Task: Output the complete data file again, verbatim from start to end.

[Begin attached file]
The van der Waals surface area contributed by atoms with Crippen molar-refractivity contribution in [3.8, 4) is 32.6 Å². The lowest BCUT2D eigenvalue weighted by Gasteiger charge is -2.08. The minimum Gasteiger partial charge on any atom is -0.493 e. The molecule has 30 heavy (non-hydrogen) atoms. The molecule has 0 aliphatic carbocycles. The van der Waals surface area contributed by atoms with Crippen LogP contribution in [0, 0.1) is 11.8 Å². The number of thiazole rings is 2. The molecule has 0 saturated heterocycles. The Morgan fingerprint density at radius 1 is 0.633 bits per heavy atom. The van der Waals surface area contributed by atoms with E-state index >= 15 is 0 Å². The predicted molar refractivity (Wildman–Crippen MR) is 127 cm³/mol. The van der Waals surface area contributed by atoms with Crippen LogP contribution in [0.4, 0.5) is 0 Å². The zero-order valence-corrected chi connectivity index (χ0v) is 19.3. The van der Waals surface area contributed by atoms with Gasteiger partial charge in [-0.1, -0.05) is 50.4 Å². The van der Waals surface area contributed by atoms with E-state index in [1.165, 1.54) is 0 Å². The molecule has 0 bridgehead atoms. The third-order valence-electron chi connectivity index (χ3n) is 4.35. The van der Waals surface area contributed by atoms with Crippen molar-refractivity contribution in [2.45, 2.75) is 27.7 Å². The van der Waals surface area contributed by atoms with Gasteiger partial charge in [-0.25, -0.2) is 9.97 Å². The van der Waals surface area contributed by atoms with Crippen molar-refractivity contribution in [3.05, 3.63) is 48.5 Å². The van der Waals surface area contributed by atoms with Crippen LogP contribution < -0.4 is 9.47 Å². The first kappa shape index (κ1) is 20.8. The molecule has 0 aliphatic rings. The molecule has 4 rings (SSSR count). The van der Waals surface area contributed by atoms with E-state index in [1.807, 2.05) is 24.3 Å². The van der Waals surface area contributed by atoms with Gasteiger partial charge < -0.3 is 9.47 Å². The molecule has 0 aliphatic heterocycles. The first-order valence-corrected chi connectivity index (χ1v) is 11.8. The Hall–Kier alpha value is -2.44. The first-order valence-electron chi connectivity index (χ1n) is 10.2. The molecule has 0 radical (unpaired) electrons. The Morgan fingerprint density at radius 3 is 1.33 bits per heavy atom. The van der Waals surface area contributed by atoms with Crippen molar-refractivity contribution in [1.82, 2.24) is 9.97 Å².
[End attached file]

The van der Waals surface area contributed by atoms with Crippen molar-refractivity contribution in [3.8, 4) is 32.6 Å². The lowest BCUT2D eigenvalue weighted by Gasteiger charge is -2.08. The minimum Gasteiger partial charge on any atom is -0.493 e. The molecule has 30 heavy (non-hydrogen) atoms. The molecule has 0 aliphatic carbocycles. The van der Waals surface area contributed by atoms with Crippen LogP contribution in [0, 0.1) is 11.8 Å². The number of thiazole rings is 2. The molecule has 0 saturated heterocycles. The Morgan fingerprint density at radius 1 is 0.633 bits per heavy atom. The van der Waals surface area contributed by atoms with E-state index >= 15 is 0 Å². The predicted molar refractivity (Wildman–Crippen MR) is 127 cm³/mol. The van der Waals surface area contributed by atoms with Crippen LogP contribution in [0.4, 0.5) is 0 Å². The zero-order valence-corrected chi connectivity index (χ0v) is 19.3. The van der Waals surface area contributed by atoms with Gasteiger partial charge in [-0.1, -0.05) is 50.4 Å². The van der Waals surface area contributed by atoms with E-state index in [1.165, 1.54) is 0 Å². The molecule has 0 bridgehead atoms. The third-order valence-electron chi connectivity index (χ3n) is 4.35. The van der Waals surface area contributed by atoms with Crippen molar-refractivity contribution in [2.45, 2.75) is 27.7 Å². The van der Waals surface area contributed by atoms with Gasteiger partial charge in [-0.25, -0.2) is 9.97 Å². The van der Waals surface area contributed by atoms with Crippen molar-refractivity contribution in [3.05, 3.63) is 48.5 Å². The van der Waals surface area contributed by atoms with Crippen LogP contribution < -0.4 is 9.47 Å². The first kappa shape index (κ1) is 20.8. The molecule has 0 aliphatic rings. The molecule has 4 rings (SSSR count). The van der Waals surface area contributed by atoms with E-state index in [1.807, 2.05) is 24.3 Å². The van der Waals surface area contributed by atoms with Gasteiger partial charge < -0.3 is 9.47 Å². The molecule has 0 aliphatic heterocycles. The first-order valence-corrected chi connectivity index (χ1v) is 11.8. The Hall–Kier alpha value is -2.44. The first-order valence-electron chi connectivity index (χ1n) is 10.2. The molecule has 0 radical (unpaired) electrons. The Morgan fingerprint density at radius 3 is 1.33 bits per heavy atom. The van der Waals surface area contributed by atoms with Crippen molar-refractivity contribution in [1.82, 2.24) is 9.97 Å².